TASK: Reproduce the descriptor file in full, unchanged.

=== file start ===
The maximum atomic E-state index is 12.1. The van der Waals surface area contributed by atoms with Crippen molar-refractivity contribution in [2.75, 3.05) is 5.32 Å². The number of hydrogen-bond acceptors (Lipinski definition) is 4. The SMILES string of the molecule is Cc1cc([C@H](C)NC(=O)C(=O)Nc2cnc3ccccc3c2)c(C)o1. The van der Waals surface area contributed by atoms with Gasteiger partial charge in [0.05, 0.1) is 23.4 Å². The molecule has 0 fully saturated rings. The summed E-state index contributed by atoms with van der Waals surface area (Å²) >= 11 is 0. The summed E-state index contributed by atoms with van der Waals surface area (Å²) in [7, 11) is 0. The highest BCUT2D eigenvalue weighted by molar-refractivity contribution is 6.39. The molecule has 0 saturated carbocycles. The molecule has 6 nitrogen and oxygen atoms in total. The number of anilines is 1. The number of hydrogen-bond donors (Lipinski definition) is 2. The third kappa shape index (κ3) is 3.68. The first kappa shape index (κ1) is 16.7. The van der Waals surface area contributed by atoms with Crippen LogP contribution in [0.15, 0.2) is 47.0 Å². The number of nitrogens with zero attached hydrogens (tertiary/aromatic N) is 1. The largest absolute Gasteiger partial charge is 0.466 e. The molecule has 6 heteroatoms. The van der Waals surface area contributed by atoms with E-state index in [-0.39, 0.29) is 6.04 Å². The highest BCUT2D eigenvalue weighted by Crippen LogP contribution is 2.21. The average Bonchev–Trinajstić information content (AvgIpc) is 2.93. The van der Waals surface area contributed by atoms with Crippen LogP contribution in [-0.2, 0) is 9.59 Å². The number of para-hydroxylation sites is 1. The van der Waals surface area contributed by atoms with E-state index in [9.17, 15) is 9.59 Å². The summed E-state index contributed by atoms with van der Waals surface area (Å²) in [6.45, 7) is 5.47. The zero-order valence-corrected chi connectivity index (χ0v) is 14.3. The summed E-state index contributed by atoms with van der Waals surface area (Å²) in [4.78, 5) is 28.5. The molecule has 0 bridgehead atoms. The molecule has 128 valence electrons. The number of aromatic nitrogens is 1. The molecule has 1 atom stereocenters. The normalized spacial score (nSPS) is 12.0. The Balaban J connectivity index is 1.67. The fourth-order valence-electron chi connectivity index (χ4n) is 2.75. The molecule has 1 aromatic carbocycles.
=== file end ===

The maximum atomic E-state index is 12.1. The van der Waals surface area contributed by atoms with Crippen molar-refractivity contribution in [2.75, 3.05) is 5.32 Å². The number of hydrogen-bond acceptors (Lipinski definition) is 4. The SMILES string of the molecule is Cc1cc([C@H](C)NC(=O)C(=O)Nc2cnc3ccccc3c2)c(C)o1. The van der Waals surface area contributed by atoms with Gasteiger partial charge in [0.05, 0.1) is 23.4 Å². The molecule has 0 fully saturated rings. The summed E-state index contributed by atoms with van der Waals surface area (Å²) >= 11 is 0. The summed E-state index contributed by atoms with van der Waals surface area (Å²) in [7, 11) is 0. The highest BCUT2D eigenvalue weighted by molar-refractivity contribution is 6.39. The molecule has 0 saturated carbocycles. The molecule has 6 nitrogen and oxygen atoms in total. The number of anilines is 1. The number of hydrogen-bond donors (Lipinski definition) is 2. The third kappa shape index (κ3) is 3.68. The first kappa shape index (κ1) is 16.7. The van der Waals surface area contributed by atoms with Crippen LogP contribution in [0.15, 0.2) is 47.0 Å². The number of nitrogens with zero attached hydrogens (tertiary/aromatic N) is 1. The largest absolute Gasteiger partial charge is 0.466 e. The molecule has 6 heteroatoms. The van der Waals surface area contributed by atoms with E-state index in [-0.39, 0.29) is 6.04 Å². The highest BCUT2D eigenvalue weighted by Crippen LogP contribution is 2.21. The average Bonchev–Trinajstić information content (AvgIpc) is 2.93. The van der Waals surface area contributed by atoms with Crippen LogP contribution in [-0.2, 0) is 9.59 Å². The number of para-hydroxylation sites is 1. The van der Waals surface area contributed by atoms with E-state index in [9.17, 15) is 9.59 Å². The summed E-state index contributed by atoms with van der Waals surface area (Å²) in [6.45, 7) is 5.47. The zero-order valence-corrected chi connectivity index (χ0v) is 14.3. The summed E-state index contributed by atoms with van der Waals surface area (Å²) in [4.78, 5) is 28.5. The molecule has 0 bridgehead atoms. The molecule has 128 valence electrons. The number of aromatic nitrogens is 1. The molecule has 1 atom stereocenters. The normalized spacial score (nSPS) is 12.0. The Balaban J connectivity index is 1.67. The fourth-order valence-electron chi connectivity index (χ4n) is 2.75. The molecule has 1 aromatic carbocycles.